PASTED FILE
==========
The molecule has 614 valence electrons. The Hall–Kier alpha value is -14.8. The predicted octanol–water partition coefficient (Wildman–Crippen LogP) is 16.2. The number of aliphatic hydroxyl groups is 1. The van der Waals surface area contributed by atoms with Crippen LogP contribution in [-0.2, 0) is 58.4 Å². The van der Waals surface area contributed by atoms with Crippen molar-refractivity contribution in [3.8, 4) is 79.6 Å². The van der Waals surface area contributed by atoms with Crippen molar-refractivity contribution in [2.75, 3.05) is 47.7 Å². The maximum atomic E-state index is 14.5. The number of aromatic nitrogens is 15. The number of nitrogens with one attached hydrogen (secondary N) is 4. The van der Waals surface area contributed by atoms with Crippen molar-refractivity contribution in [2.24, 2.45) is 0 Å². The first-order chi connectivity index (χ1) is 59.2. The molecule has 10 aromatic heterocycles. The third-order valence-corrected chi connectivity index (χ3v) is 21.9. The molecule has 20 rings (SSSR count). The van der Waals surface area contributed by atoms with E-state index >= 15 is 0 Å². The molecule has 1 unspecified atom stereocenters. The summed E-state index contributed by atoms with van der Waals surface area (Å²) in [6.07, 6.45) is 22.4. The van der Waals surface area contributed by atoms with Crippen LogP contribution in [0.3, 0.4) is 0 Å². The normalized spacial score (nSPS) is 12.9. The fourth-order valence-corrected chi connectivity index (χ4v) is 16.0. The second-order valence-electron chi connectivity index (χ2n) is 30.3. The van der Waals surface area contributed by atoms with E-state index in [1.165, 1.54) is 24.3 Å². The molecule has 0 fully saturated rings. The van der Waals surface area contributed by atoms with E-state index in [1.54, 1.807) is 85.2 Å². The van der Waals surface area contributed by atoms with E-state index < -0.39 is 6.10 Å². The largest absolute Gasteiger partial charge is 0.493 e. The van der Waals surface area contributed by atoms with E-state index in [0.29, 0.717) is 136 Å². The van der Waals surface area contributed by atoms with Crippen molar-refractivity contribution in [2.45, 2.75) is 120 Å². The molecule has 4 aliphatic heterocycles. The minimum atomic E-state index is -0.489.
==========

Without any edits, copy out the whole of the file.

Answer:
The molecule has 614 valence electrons. The Hall–Kier alpha value is -14.8. The predicted octanol–water partition coefficient (Wildman–Crippen LogP) is 16.2. The number of aliphatic hydroxyl groups is 1. The van der Waals surface area contributed by atoms with Crippen LogP contribution in [-0.2, 0) is 58.4 Å². The van der Waals surface area contributed by atoms with Crippen molar-refractivity contribution in [3.8, 4) is 79.6 Å². The van der Waals surface area contributed by atoms with Crippen molar-refractivity contribution in [2.75, 3.05) is 47.7 Å². The maximum atomic E-state index is 14.5. The number of aromatic nitrogens is 15. The number of nitrogens with one attached hydrogen (secondary N) is 4. The van der Waals surface area contributed by atoms with Crippen molar-refractivity contribution in [2.24, 2.45) is 0 Å². The first-order chi connectivity index (χ1) is 59.2. The molecule has 10 aromatic heterocycles. The third-order valence-corrected chi connectivity index (χ3v) is 21.9. The molecule has 20 rings (SSSR count). The van der Waals surface area contributed by atoms with E-state index >= 15 is 0 Å². The molecule has 1 unspecified atom stereocenters. The summed E-state index contributed by atoms with van der Waals surface area (Å²) in [6.07, 6.45) is 22.4. The van der Waals surface area contributed by atoms with Crippen LogP contribution in [0.3, 0.4) is 0 Å². The normalized spacial score (nSPS) is 12.9. The fourth-order valence-corrected chi connectivity index (χ4v) is 16.0. The second-order valence-electron chi connectivity index (χ2n) is 30.3. The van der Waals surface area contributed by atoms with E-state index in [1.165, 1.54) is 24.3 Å². The molecule has 0 fully saturated rings. The van der Waals surface area contributed by atoms with E-state index in [1.54, 1.807) is 85.2 Å². The van der Waals surface area contributed by atoms with E-state index < -0.39 is 6.10 Å². The largest absolute Gasteiger partial charge is 0.493 e. The van der Waals surface area contributed by atoms with E-state index in [0.29, 0.717) is 136 Å². The van der Waals surface area contributed by atoms with Crippen molar-refractivity contribution in [2.45, 2.75) is 120 Å². The molecule has 4 aliphatic heterocycles. The minimum atomic E-state index is -0.489.